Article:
I was a little slow in getting this up (even though it only took about 2 minutes from start to finish on Figshare.com), but here is my poster presented at the 98th annual meeting of the Ecological Society of America (ESA) in Minneapolis, Minnesota, USA. We used a non-linear, parametric model accounting for detection probability to quantify red-backed salamander (Plethodon cinereus) abundance across clearcut-forest edges. This approach allows for projection across landscapes and prediction given alternative logging plans.
Short Link: shar.es/zoeMD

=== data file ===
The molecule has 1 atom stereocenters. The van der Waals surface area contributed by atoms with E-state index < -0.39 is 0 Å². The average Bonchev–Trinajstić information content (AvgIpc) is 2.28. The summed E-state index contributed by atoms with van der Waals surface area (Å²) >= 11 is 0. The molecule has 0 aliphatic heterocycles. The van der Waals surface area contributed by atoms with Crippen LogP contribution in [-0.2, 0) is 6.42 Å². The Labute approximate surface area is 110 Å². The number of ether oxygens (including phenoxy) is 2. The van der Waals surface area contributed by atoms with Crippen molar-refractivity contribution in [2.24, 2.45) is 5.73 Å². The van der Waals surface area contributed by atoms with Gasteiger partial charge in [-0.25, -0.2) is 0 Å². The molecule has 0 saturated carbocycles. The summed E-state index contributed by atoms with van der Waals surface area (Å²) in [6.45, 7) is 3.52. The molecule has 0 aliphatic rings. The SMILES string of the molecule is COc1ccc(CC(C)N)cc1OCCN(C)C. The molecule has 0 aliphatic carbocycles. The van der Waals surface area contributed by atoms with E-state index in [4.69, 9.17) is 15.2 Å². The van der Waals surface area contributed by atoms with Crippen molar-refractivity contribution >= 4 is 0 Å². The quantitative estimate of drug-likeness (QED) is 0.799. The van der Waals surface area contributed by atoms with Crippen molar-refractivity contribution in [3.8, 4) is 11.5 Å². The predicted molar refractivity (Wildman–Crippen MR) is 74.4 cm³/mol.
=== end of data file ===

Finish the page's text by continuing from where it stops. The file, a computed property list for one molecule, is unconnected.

I recently gave a talk at the Ecological Society of America (ESA) annual meeting in Portland, OR and a poster presentation at the World Congress of Herpetology meeting in Vancouver, BC, Canada. Both presentations were comparing generalized linear mixed models (GLMM) and generalized estimating equations (GEE) for analyzing repeated count data. I advocate for using GEE over the more common GLMM to analyze longitudinal count (or binomial) data when the specific subjects (sites as random effects) are not of special interest. The overall confidence intervals are much smaller in the GEE models and the coefficient estimates are averaged over all subjects (sites). This means the interpretation of coefficients is the log change in Y for each 1 unit change in X on average (averaged across subjects). Below you can see my two presentations for more details.